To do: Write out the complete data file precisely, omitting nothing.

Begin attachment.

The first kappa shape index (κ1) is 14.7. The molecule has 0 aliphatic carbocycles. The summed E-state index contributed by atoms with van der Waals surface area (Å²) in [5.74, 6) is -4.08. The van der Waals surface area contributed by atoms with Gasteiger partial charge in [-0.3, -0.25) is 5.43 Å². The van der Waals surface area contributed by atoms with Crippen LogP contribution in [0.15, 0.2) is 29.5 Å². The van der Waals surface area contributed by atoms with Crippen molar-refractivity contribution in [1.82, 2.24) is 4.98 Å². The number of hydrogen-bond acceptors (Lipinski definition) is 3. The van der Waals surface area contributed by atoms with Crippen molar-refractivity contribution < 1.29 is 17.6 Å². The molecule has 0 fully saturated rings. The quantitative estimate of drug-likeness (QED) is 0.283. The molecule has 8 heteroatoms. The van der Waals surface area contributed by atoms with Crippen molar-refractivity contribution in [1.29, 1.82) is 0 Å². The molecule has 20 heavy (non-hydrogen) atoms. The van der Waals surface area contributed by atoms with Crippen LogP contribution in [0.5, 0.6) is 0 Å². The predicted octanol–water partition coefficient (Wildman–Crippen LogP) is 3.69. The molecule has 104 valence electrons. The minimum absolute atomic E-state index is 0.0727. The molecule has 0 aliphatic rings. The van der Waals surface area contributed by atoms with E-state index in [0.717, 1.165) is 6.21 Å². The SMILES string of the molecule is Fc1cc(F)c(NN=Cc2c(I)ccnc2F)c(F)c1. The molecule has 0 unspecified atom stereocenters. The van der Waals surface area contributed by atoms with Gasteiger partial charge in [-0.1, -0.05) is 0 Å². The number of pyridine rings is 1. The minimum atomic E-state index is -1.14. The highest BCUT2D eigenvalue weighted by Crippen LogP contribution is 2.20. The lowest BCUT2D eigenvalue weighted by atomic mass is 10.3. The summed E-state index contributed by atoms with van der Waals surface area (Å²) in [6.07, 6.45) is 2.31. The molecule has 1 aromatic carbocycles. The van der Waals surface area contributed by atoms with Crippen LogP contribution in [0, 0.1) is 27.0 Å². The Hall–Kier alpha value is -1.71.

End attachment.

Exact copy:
The first kappa shape index (κ1) is 14.7. The molecule has 0 aliphatic carbocycles. The summed E-state index contributed by atoms with van der Waals surface area (Å²) in [5.74, 6) is -4.08. The van der Waals surface area contributed by atoms with Gasteiger partial charge in [-0.3, -0.25) is 5.43 Å². The van der Waals surface area contributed by atoms with Crippen LogP contribution in [0.15, 0.2) is 29.5 Å². The van der Waals surface area contributed by atoms with Crippen molar-refractivity contribution in [1.82, 2.24) is 4.98 Å². The number of hydrogen-bond acceptors (Lipinski definition) is 3. The van der Waals surface area contributed by atoms with Crippen molar-refractivity contribution < 1.29 is 17.6 Å². The molecule has 0 fully saturated rings. The quantitative estimate of drug-likeness (QED) is 0.283. The molecule has 8 heteroatoms. The van der Waals surface area contributed by atoms with Crippen molar-refractivity contribution in [1.29, 1.82) is 0 Å². The molecule has 20 heavy (non-hydrogen) atoms. The van der Waals surface area contributed by atoms with Crippen LogP contribution in [0.5, 0.6) is 0 Å². The predicted octanol–water partition coefficient (Wildman–Crippen LogP) is 3.69. The molecule has 104 valence electrons. The minimum absolute atomic E-state index is 0.0727. The molecule has 0 aliphatic rings. The van der Waals surface area contributed by atoms with E-state index in [0.717, 1.165) is 6.21 Å². The SMILES string of the molecule is Fc1cc(F)c(NN=Cc2c(I)ccnc2F)c(F)c1. The molecule has 0 unspecified atom stereocenters. The van der Waals surface area contributed by atoms with Gasteiger partial charge in [-0.1, -0.05) is 0 Å². The number of pyridine rings is 1. The minimum atomic E-state index is -1.14. The highest BCUT2D eigenvalue weighted by Crippen LogP contribution is 2.20. The lowest BCUT2D eigenvalue weighted by atomic mass is 10.3. The summed E-state index contributed by atoms with van der Waals surface area (Å²) in [6.07, 6.45) is 2.31. The molecule has 1 aromatic carbocycles. The van der Waals surface area contributed by atoms with Crippen LogP contribution in [0, 0.1) is 27.0 Å². The Hall–Kier alpha value is -1.71.